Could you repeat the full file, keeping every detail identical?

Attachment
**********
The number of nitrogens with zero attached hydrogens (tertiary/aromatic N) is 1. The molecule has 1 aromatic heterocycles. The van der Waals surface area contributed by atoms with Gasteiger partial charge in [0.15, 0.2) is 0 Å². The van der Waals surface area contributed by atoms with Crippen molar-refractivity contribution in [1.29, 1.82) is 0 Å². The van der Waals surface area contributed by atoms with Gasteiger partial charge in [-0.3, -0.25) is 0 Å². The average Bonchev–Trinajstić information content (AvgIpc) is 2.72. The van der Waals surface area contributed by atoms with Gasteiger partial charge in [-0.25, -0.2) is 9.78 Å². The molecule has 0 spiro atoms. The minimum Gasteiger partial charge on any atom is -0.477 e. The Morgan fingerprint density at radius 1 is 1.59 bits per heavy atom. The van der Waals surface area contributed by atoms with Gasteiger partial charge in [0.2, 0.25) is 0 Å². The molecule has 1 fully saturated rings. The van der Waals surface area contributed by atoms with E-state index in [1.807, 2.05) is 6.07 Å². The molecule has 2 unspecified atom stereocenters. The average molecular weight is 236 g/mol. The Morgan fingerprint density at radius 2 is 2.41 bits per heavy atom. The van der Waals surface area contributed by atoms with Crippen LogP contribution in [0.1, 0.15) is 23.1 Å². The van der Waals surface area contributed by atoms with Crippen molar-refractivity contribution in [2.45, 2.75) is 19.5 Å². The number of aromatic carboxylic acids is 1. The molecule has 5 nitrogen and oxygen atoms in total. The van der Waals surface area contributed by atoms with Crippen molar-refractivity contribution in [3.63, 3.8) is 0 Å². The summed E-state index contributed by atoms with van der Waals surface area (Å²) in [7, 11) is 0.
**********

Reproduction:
The number of nitrogens with zero attached hydrogens (tertiary/aromatic N) is 1. The molecule has 1 aromatic heterocycles. The van der Waals surface area contributed by atoms with Gasteiger partial charge in [0.15, 0.2) is 0 Å². The van der Waals surface area contributed by atoms with Crippen molar-refractivity contribution in [1.29, 1.82) is 0 Å². The van der Waals surface area contributed by atoms with Gasteiger partial charge in [-0.3, -0.25) is 0 Å². The average Bonchev–Trinajstić information content (AvgIpc) is 2.72. The van der Waals surface area contributed by atoms with Gasteiger partial charge in [-0.25, -0.2) is 9.78 Å². The molecule has 0 spiro atoms. The minimum Gasteiger partial charge on any atom is -0.477 e. The Morgan fingerprint density at radius 1 is 1.59 bits per heavy atom. The van der Waals surface area contributed by atoms with Gasteiger partial charge in [0.2, 0.25) is 0 Å². The molecule has 1 fully saturated rings. The van der Waals surface area contributed by atoms with E-state index in [1.807, 2.05) is 6.07 Å². The molecule has 2 unspecified atom stereocenters. The average molecular weight is 236 g/mol. The Morgan fingerprint density at radius 2 is 2.41 bits per heavy atom. The van der Waals surface area contributed by atoms with Crippen LogP contribution in [0.1, 0.15) is 23.1 Å². The van der Waals surface area contributed by atoms with Crippen molar-refractivity contribution in [2.45, 2.75) is 19.5 Å². The number of aromatic carboxylic acids is 1. The molecule has 5 nitrogen and oxygen atoms in total. The van der Waals surface area contributed by atoms with Crippen molar-refractivity contribution in [3.63, 3.8) is 0 Å². The summed E-state index contributed by atoms with van der Waals surface area (Å²) in [7, 11) is 0.